“I’m sweltering,” yelled one curly-headed, hairy chested, heavyset boy who seemed to find any opportunity to interrupt the lesson. He made a show of loosening his tie and unbuttoning his shirt. That’s how I know he was hairy chested.
My mouth gaped at this exposure “Holy Cow,” I said when I found my voice. The teacher’s eyebrows raised, but she ignored him and me.
“You ain’t got muscles, nor tight abs, neither, so don’t be tryin’ to show ‘em,” yelled Richard, the teacher’s son. The teacher ignored him, too. She had more patience than Job.
Next, a tall, lanky boy stood and took off his tie, but he didn’t open his shirt. Instead, he took three Goliath strides that landed him at the window on the south wall. “Mrs. Zimmer, can I pull back these curtains and raise this window? It’s beginning to smells like pig sweat in here,” he said.
Wincing, Mrs. Zimmer said, “Okay, but, it might be a humid, barely-there breeze.” She tucked a hunk of brown, damp hair behind her ear.
The lanky boy yanked the drapes aside. The window seemed stuck, but with a loud grunt and strain from the tall one, it finally raised.
A smidgeon of air circulated, but I wiggled and struggled to pay attention to Mrs. Zimmer’s lesson about how we should uh… yikes, what? My mind was not on the lesson, nor humidity, nor the noisy classmates. It was on Clover.
“Ashley, how can you show kindness to someone at school? Mrs. Zimmer’s voice jolted me out of my thoughts about Clover.
“Well… uh…”More sweat beads popped out on my forehead—which wasn’t difficult in Florida with a broken air conditioner.
“I know,” Karen raised her hand and shouted. Karen was my bestfriend at school and church, always had good answers so I was happy that she was taking the teacher’s focus from me. “You can smile when you’re walking down the hall at school, even if your classmates are not. A smile can cheer people,” Karen said.
“Yes,” said Mrs. Zimmer as she took a tissue from her black leather purse and wiped water beads from her brow. “That is another way to be kind. You never know when someone is having a bad day and a smile might be the thing that will boost them up.”
It seemed to me that Karen smiled perpetually and was always in a good mood, so I wasn’t surprised at her answer. She was the prettiest girl in our class with long, naturally curly, auburn hair. I wished my straight blonde braids were history and that I had curly reddish-hair like Karen. “Be happy you’re healthy,” my mom told me a hundred times. I was trying. Karen stood tall and curvy, whereas I was a shortie with no cute curves to speak of. But, I was happy that I was healthy.
Karen grabbed my arm and shoved it upwards, like I was raising my hand to answer. “Ashley has one,” she said. Although I wasn’t shy, and I often raised my hand, I couldn’t concentrate on the “kindness to people” lesson that day. The stifling heat was not the only reason.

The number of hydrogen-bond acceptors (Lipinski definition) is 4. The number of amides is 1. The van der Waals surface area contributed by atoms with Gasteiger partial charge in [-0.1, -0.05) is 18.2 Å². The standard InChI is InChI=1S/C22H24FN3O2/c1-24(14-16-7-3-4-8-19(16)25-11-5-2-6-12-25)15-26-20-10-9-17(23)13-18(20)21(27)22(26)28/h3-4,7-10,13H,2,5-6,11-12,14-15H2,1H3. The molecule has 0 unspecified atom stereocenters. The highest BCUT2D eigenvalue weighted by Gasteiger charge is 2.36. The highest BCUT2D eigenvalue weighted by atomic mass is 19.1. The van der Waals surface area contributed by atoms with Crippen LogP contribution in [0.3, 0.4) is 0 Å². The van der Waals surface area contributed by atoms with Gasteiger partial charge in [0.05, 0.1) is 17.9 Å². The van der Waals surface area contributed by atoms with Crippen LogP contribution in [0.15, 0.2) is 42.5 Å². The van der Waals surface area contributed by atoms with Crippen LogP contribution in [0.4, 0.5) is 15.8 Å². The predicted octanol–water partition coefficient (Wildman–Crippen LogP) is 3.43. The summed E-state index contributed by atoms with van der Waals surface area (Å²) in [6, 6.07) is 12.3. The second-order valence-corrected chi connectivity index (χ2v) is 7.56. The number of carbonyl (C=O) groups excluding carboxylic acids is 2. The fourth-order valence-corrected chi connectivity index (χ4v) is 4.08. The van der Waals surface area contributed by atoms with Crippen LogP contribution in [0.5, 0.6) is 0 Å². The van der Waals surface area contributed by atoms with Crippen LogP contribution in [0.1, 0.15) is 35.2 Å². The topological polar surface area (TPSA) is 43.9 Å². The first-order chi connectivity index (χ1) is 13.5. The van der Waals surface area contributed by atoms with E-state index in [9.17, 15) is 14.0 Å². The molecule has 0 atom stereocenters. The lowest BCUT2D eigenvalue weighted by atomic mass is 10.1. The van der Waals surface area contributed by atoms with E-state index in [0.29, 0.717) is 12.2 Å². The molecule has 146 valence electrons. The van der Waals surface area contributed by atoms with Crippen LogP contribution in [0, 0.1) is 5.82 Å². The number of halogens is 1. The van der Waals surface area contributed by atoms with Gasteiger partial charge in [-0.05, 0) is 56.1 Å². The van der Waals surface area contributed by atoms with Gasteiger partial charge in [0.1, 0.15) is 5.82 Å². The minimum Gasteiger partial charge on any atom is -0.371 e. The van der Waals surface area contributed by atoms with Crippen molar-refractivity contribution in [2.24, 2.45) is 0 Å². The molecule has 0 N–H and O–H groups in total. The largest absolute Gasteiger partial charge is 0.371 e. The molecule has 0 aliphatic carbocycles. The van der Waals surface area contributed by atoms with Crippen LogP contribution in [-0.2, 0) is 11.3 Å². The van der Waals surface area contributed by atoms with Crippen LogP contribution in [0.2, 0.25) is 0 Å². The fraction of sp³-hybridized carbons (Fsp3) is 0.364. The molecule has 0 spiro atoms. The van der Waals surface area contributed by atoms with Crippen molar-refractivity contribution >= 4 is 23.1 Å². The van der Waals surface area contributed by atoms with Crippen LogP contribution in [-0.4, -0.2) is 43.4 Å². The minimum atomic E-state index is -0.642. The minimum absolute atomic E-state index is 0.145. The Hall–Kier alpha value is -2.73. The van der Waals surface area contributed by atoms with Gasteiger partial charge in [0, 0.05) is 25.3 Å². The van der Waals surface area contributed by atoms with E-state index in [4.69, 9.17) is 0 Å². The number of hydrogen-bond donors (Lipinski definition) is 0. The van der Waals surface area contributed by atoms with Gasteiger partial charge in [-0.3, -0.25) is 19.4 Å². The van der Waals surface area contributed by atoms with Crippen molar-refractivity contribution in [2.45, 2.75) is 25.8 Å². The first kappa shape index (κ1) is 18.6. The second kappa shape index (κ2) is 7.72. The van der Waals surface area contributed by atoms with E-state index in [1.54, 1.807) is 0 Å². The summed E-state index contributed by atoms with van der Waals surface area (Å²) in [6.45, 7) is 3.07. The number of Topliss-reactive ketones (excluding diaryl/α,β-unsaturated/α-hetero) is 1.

“Yes, Ashley?” Mrs. Zimmer closed the lesson manual and waited for my answer.
Nervously, I twirled my braid. “Well, uh, uhmmm…we got a new dog. Actually my brother, Todd, got her for his 10th birthday yesterday. Y’all know that I got a cell phone when it was my birthday and …”
The tall, lanky boy said, “Yeah, we all know about your cell phone ‘cause you text everybody in the world, so what?”
I ignored him and continued babbling. “Todd got this dog from the dog breeder, Mrs. Carter. She’s the mother of that guy that works at the gas station near our house, Chase Carter. You know Chase Carter?Him and his mama breed Lhasa Apsos but this one is a mix—a Lhasa-Poo.” I felt silly broadcasting private details. Motor Mouth, that was me.
“So, your answer to Mrs. Zimmer’s question is what?” Richard asked.
“Mrs. Zimmer, you say? What don’t you call her Mother? I’m going to answer your mother’s question, Richard. Give me time,” I said. “Since this dog wasn’t a pure breed they couldn’t sell it for a good price. So, it was our good luck to get her. We named her Clover and, uh…I can be kind to Todd and help him give Clover baths, feed and water her and stuff.”
“Yes, being kind to ones siblings is very important in helping to create a happy home,” Mrs. Zimmer said with a smile. I thought my answer was good. I was on a roll.
“Yup, and being kind to animals is good, too. God created all the animals,” I blurted out and then felt redness creeping up my neck and face.
It was time for church to be over and I couldn’t wait to get home and see Clover. Mrs. Zimmer ended the lesson with a few concluding remarks and asked, “Ashley, would you give the closing prayer?”
“Yes, Ma’m.” As I stood and folded my arms I scrunched my eyelids together, but then I peeked to see if the rest of the class members had closed their eyes. Some of the boys still punched and poked one another. One girl was passing a red lollipop to Richard. We were all still slathered in sweat. Another girl pulled out a box of Cracker Jacks from her oversized bag and began eating. I started my prayer anyway. I thanked Heavenly Father for our teacher, our friends, the lesson, and especially for all the sweet animals in the world. I asked Him to please help our air conditioner get fixed.
I thought it was a good prayer, but a girl sitting on the other side of Karen gave me a weird look.